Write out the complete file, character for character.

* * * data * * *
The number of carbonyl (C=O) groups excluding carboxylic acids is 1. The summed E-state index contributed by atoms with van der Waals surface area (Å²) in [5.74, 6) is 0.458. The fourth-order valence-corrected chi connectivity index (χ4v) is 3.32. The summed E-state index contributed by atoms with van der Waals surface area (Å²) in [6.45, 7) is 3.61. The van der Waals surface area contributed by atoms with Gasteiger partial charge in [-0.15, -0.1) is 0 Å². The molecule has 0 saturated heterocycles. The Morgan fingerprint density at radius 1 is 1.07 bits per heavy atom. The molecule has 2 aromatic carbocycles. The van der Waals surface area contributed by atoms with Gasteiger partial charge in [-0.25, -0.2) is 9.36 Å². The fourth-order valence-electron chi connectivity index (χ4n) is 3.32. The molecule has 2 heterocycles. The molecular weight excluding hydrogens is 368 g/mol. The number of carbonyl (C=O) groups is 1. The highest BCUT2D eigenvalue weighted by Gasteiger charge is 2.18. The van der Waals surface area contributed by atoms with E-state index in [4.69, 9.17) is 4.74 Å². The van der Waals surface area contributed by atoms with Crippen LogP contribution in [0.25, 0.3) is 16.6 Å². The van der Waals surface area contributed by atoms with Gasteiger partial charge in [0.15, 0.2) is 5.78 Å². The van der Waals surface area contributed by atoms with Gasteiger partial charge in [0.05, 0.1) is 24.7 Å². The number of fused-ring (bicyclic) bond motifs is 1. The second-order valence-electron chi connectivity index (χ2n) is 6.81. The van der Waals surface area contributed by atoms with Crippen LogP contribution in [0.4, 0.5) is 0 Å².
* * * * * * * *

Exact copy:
The number of carbonyl (C=O) groups excluding carboxylic acids is 1. The summed E-state index contributed by atoms with van der Waals surface area (Å²) in [5.74, 6) is 0.458. The fourth-order valence-corrected chi connectivity index (χ4v) is 3.32. The summed E-state index contributed by atoms with van der Waals surface area (Å²) in [6.45, 7) is 3.61. The van der Waals surface area contributed by atoms with Gasteiger partial charge in [-0.15, -0.1) is 0 Å². The molecule has 0 saturated heterocycles. The Morgan fingerprint density at radius 1 is 1.07 bits per heavy atom. The molecule has 2 aromatic carbocycles. The van der Waals surface area contributed by atoms with Gasteiger partial charge in [-0.25, -0.2) is 9.36 Å². The fourth-order valence-electron chi connectivity index (χ4n) is 3.32. The molecule has 2 heterocycles. The molecular weight excluding hydrogens is 368 g/mol. The number of carbonyl (C=O) groups is 1. The highest BCUT2D eigenvalue weighted by Gasteiger charge is 2.18. The van der Waals surface area contributed by atoms with E-state index in [4.69, 9.17) is 4.74 Å². The van der Waals surface area contributed by atoms with Crippen LogP contribution in [0.25, 0.3) is 16.6 Å². The van der Waals surface area contributed by atoms with Gasteiger partial charge in [0.15, 0.2) is 5.78 Å². The van der Waals surface area contributed by atoms with Gasteiger partial charge in [0.05, 0.1) is 24.7 Å². The number of fused-ring (bicyclic) bond motifs is 1. The second-order valence-electron chi connectivity index (χ2n) is 6.81. The van der Waals surface area contributed by atoms with Crippen LogP contribution in [0.4, 0.5) is 0 Å².